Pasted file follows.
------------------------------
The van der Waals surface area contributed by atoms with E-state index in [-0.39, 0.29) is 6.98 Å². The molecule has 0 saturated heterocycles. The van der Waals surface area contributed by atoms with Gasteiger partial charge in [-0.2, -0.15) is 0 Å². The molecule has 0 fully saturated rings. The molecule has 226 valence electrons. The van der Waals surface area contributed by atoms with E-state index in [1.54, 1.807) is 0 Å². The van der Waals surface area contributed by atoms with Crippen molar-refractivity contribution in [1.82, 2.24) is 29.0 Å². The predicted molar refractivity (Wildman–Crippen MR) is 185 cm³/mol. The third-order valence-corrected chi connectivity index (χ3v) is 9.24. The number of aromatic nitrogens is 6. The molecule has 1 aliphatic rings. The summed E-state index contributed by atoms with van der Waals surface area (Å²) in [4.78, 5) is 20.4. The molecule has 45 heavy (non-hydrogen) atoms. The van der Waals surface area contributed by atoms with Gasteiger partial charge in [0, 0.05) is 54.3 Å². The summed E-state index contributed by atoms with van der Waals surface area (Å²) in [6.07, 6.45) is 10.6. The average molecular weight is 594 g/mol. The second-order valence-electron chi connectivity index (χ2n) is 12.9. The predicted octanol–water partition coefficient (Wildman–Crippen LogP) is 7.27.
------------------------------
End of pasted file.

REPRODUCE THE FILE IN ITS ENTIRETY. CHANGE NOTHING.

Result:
The van der Waals surface area contributed by atoms with E-state index in [-0.39, 0.29) is 6.98 Å². The molecule has 0 saturated heterocycles. The van der Waals surface area contributed by atoms with Gasteiger partial charge in [-0.2, -0.15) is 0 Å². The molecule has 0 fully saturated rings. The molecule has 226 valence electrons. The van der Waals surface area contributed by atoms with E-state index in [1.54, 1.807) is 0 Å². The van der Waals surface area contributed by atoms with Crippen molar-refractivity contribution in [1.82, 2.24) is 29.0 Å². The predicted molar refractivity (Wildman–Crippen MR) is 185 cm³/mol. The third-order valence-corrected chi connectivity index (χ3v) is 9.24. The number of aromatic nitrogens is 6. The molecule has 1 aliphatic rings. The summed E-state index contributed by atoms with van der Waals surface area (Å²) in [4.78, 5) is 20.4. The molecule has 45 heavy (non-hydrogen) atoms. The van der Waals surface area contributed by atoms with Gasteiger partial charge in [0, 0.05) is 54.3 Å². The summed E-state index contributed by atoms with van der Waals surface area (Å²) in [6.07, 6.45) is 10.6. The average molecular weight is 594 g/mol. The second-order valence-electron chi connectivity index (χ2n) is 12.9. The predicted octanol–water partition coefficient (Wildman–Crippen LogP) is 7.27.